September 14, 2011

The quest for eternal youth: Atwood v. Smith

by David Kent

A prize-winning author sits down in an Edinburgh pub across from a world famous stem cell biologist. Together they begin to ponder mankind’s desire for eternal youth. Though it may sound like the first lines of a joke, it is the opening scene of a documentary film, supported by the UK’s Wellcome Trust. Oddly enough, this film represented a collision of my seemingly polar worlds.

As many of my readers know, I hold a Genetics/English degree, and this opening scene was a bizarre blending of both -– Canadian novelist Margaret Atwood vs. Cambridge stem cell biologist Austin Smith. As their conversation progresses throughout the film, one cannot help but become acutely aware of the highly relevant casting choices -– Atwood often writes about the potential consequences of science/technology (e.g.: Oryx and Crake, Year of the Flood) and Smith is at the very leading edge of some of the most exciting advances in pluripotent stem cell biology. 

This full length feature, entitled Stem Cell Revolutions:
A Vision of the Future, is a snapshot of the current state of stem cell technologies and offers some insight into how we arrived here and where the field might take us. It was created by science producer Clare Blackburn and Director/Producer Amy Hardie, the same filmmakers that created the acclaimed Eurostemcell short films: A stem cell story, Conversations: ethics, science, stem cells, Cell Culture, Dolly and beyond.

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September 02, 2011

Lasting memories of a pancreatic beta cell

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Please read this article on its new home, Signals BlogLasting memories of a pancreatic beta cell

June 21, 2011

View from the floor: ISSCR final day

By Ben Paylor

The final day of the 9th annual ISSCR meeting was truly a memorable one, with several excellent talks and touching moments. An incredibly moving presentation by Charles Sabine in the morning stands out, and I fear my description will not do it justice. For many, I expect his talk was the highlight of the entire symposium, as his eloquence and gripping human story brought tears to the eyes of many of the audience members. An Emmy winning news-anchor who broadcasted with NBC for 26 years, Charles has reported from the front lines of some of the most chilling humanitarian crises around the world. But his presence at the ISSCR was due to a condition more terrifying than the plethora of horrible events he has witnessed. A sufferer and patient advocate for Huntington’s disease, Charles described how the disease had taken the life of the his father, crippled his brother, and will one day leave his body a mere shadow of what it is today, a fact he learned six years ago after being tested for the disorder. His story was terrifying indeed, but his talk focused on a principle human emotion: hope. His overall message was one of promise and gratitude, thanking the members of the ISSCR for working on a field of medical research that will one day provide answers for the debilitating disease he suffers from. The talk was truly a unique experience, and one that will stay with many of the conference attendees as they travel back to their respective homes.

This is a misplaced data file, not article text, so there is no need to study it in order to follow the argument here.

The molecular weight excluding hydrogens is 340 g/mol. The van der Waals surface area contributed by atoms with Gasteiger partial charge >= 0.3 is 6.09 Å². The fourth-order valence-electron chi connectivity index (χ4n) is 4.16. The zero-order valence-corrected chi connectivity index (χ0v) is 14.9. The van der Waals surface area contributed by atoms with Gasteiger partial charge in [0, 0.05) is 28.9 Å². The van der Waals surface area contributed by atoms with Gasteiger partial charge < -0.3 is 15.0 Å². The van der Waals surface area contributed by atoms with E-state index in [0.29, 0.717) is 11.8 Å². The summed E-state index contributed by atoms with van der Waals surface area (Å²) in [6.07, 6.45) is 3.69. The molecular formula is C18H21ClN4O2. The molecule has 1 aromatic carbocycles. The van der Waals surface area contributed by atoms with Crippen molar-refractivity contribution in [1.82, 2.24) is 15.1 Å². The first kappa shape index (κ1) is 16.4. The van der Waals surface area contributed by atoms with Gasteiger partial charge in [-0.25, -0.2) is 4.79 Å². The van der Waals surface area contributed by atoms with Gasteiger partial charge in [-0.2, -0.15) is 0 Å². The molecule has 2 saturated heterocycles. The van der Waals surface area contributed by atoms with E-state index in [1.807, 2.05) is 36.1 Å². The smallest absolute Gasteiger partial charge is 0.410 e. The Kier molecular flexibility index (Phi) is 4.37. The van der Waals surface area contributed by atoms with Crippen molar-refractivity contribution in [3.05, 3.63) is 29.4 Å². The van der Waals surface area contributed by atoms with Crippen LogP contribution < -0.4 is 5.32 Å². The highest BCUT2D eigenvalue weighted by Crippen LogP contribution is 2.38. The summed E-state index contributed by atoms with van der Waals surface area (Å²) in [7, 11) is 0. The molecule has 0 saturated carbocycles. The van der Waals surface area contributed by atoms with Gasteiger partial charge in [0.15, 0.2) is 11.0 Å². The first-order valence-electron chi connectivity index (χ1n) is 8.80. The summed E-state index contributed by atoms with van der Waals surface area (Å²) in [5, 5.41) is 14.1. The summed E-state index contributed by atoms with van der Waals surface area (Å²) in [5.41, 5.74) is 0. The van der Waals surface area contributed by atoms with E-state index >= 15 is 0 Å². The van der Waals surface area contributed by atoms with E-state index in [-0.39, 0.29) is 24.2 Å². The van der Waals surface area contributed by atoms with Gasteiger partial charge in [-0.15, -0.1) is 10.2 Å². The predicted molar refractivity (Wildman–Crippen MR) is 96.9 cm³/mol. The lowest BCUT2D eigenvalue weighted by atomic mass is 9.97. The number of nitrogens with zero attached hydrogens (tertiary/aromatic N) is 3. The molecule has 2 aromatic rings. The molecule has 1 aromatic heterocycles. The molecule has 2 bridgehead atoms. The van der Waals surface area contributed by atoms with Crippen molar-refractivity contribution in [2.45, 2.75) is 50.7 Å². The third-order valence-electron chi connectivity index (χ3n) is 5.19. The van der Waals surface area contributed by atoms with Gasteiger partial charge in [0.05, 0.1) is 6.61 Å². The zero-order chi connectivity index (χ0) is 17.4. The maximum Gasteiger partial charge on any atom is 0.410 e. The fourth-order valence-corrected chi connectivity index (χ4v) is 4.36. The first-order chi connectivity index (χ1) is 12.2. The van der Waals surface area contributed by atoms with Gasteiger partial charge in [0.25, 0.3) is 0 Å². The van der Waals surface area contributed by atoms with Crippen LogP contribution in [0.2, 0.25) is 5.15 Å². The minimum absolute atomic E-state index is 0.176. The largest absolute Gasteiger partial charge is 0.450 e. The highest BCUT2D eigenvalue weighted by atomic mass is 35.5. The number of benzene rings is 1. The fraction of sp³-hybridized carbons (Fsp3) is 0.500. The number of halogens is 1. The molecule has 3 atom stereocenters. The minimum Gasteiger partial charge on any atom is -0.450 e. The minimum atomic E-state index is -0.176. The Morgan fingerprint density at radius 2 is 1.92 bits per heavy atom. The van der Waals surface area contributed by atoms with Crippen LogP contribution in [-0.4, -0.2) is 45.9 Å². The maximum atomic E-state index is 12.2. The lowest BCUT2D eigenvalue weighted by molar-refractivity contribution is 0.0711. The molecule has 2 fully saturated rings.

His story was not the only touching personal moment on the last day. Shinya Yamanaka and his student Kazutoshi Takahashi received the McEwen Centre Award for Innovation, providing numerous humorous anecdotes in their reception speeches, such as Dr. Takahashi noting that numerous factors had “fully reprogrammed his life”. It was again an emotional experience with the pair expressing heartfelt gratitude as they offered a brief glimpse into their incredibly fascinating and successful story. The day held numerous interesting talks as well, such as Christine Mummery’s description of the applications of iPS-derived cardiomyocytes for cardiac safety pharmacology, Li Qian’s report on in vivo reprogramming of cardiac fibroblasts into cardiomyocytes and Peter Coffey presenting his work on regenerative therapies for use in treating macular degeneration (a talk quite similar to the one he gave at the 2010 SCN Scientific Meeting last fall). The conference was closed with the 4th Annual Anne McLaren Memorial lecture given by Nicole Le Douarin. Her talk focused on a somewhat historical evaluation of the multipotent nature of stem cells from the neural crest and their highly invasive behavior during development.

The ISSCR is an incredible event to attend -- both the quantity and the quality of the scientific data presented at the conference are extremely high. The focus is principally on basic science, with limited clinical work being presented, but the names on all the biggest papers you’ve been reading each day at work are there to see and speak with. Contrasting it with the SCN Scientific Meeting, ISSCR is certainly less personal and open, a fact that makes one appreciate the incredible stem cell community that we have here in Canada. With the 2012 ISSCR being held in Yokohama, Japan next summer I can only hope to have the opportunity to participate in such a thought provoking and educational experience. 


June 18, 2011

View from the floor: ISSCR day 3

By Ben Paylor